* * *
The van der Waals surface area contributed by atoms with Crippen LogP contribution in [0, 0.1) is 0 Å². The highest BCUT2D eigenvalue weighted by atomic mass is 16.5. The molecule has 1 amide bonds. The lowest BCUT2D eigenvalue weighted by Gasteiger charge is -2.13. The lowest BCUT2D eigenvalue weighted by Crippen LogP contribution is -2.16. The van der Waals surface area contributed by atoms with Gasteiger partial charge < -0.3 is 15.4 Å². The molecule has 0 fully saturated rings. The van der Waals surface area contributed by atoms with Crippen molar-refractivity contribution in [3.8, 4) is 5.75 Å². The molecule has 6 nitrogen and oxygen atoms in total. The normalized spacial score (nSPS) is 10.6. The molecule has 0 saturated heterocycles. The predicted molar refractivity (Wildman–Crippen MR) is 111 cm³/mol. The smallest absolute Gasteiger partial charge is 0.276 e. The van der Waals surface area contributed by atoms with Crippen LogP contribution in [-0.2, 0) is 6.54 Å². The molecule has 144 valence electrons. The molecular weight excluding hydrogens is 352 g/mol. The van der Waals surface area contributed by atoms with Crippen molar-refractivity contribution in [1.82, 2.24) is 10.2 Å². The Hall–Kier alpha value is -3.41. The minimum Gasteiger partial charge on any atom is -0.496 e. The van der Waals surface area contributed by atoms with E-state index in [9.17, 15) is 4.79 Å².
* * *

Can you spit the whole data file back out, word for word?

The van der Waals surface area contributed by atoms with Crippen LogP contribution in [0, 0.1) is 0 Å². The highest BCUT2D eigenvalue weighted by atomic mass is 16.5. The molecule has 1 amide bonds. The lowest BCUT2D eigenvalue weighted by Gasteiger charge is -2.13. The lowest BCUT2D eigenvalue weighted by Crippen LogP contribution is -2.16. The van der Waals surface area contributed by atoms with Gasteiger partial charge < -0.3 is 15.4 Å². The molecule has 0 fully saturated rings. The van der Waals surface area contributed by atoms with Crippen molar-refractivity contribution in [3.8, 4) is 5.75 Å². The molecule has 6 nitrogen and oxygen atoms in total. The normalized spacial score (nSPS) is 10.6. The molecule has 0 saturated heterocycles. The predicted molar refractivity (Wildman–Crippen MR) is 111 cm³/mol. The smallest absolute Gasteiger partial charge is 0.276 e. The van der Waals surface area contributed by atoms with Crippen LogP contribution in [-0.2, 0) is 6.54 Å². The molecule has 144 valence electrons. The molecular weight excluding hydrogens is 352 g/mol. The van der Waals surface area contributed by atoms with Crippen molar-refractivity contribution in [1.82, 2.24) is 10.2 Å². The Hall–Kier alpha value is -3.41. The minimum Gasteiger partial charge on any atom is -0.496 e. The van der Waals surface area contributed by atoms with E-state index in [9.17, 15) is 4.79 Å².